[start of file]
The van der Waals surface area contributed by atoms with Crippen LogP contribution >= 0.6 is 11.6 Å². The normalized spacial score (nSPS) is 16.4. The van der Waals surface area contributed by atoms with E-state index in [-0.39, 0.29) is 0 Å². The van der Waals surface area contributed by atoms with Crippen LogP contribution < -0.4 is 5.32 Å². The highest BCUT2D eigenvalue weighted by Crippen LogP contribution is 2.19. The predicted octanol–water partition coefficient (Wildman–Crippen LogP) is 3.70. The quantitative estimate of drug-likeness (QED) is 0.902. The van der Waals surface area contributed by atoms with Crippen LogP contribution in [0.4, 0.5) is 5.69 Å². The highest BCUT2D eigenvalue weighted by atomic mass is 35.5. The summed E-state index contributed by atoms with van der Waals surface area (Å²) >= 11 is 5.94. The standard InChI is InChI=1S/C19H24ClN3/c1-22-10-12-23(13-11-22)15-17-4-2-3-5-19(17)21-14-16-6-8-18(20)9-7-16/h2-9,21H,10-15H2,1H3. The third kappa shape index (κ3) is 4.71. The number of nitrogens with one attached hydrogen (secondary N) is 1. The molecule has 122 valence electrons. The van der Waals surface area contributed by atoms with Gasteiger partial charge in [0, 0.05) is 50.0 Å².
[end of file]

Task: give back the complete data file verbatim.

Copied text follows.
The van der Waals surface area contributed by atoms with Crippen LogP contribution >= 0.6 is 11.6 Å². The normalized spacial score (nSPS) is 16.4. The van der Waals surface area contributed by atoms with E-state index in [-0.39, 0.29) is 0 Å². The van der Waals surface area contributed by atoms with Crippen LogP contribution < -0.4 is 5.32 Å². The highest BCUT2D eigenvalue weighted by Crippen LogP contribution is 2.19. The predicted octanol–water partition coefficient (Wildman–Crippen LogP) is 3.70. The quantitative estimate of drug-likeness (QED) is 0.902. The van der Waals surface area contributed by atoms with Crippen LogP contribution in [0.4, 0.5) is 5.69 Å². The highest BCUT2D eigenvalue weighted by atomic mass is 35.5. The summed E-state index contributed by atoms with van der Waals surface area (Å²) >= 11 is 5.94. The standard InChI is InChI=1S/C19H24ClN3/c1-22-10-12-23(13-11-22)15-17-4-2-3-5-19(17)21-14-16-6-8-18(20)9-7-16/h2-9,21H,10-15H2,1H3. The third kappa shape index (κ3) is 4.71. The number of nitrogens with one attached hydrogen (secondary N) is 1. The molecule has 122 valence electrons. The van der Waals surface area contributed by atoms with Gasteiger partial charge in [0, 0.05) is 50.0 Å².